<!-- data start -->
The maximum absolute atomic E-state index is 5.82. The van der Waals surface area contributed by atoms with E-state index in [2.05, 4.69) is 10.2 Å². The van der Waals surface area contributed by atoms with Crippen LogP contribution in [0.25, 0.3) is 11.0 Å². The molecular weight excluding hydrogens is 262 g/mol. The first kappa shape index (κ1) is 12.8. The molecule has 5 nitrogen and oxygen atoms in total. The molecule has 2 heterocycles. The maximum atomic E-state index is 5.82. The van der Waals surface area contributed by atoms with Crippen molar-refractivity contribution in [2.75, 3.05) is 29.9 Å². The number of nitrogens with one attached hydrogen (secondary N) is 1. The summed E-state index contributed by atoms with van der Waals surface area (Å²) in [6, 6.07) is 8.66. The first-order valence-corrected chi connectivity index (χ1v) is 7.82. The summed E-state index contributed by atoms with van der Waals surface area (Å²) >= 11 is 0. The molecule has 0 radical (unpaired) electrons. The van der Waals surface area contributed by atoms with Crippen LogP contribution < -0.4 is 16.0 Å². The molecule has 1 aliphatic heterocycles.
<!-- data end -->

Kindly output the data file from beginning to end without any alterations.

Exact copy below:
The maximum absolute atomic E-state index is 5.82. The van der Waals surface area contributed by atoms with E-state index in [2.05, 4.69) is 10.2 Å². The van der Waals surface area contributed by atoms with Crippen LogP contribution in [0.25, 0.3) is 11.0 Å². The molecular weight excluding hydrogens is 262 g/mol. The first kappa shape index (κ1) is 12.8. The molecule has 5 nitrogen and oxygen atoms in total. The molecule has 2 heterocycles. The maximum atomic E-state index is 5.82. The van der Waals surface area contributed by atoms with Crippen molar-refractivity contribution in [2.75, 3.05) is 29.9 Å². The number of nitrogens with one attached hydrogen (secondary N) is 1. The summed E-state index contributed by atoms with van der Waals surface area (Å²) in [6, 6.07) is 8.66. The first-order valence-corrected chi connectivity index (χ1v) is 7.82. The summed E-state index contributed by atoms with van der Waals surface area (Å²) >= 11 is 0. The molecule has 0 radical (unpaired) electrons. The van der Waals surface area contributed by atoms with Crippen LogP contribution < -0.4 is 16.0 Å². The molecule has 1 aliphatic heterocycles.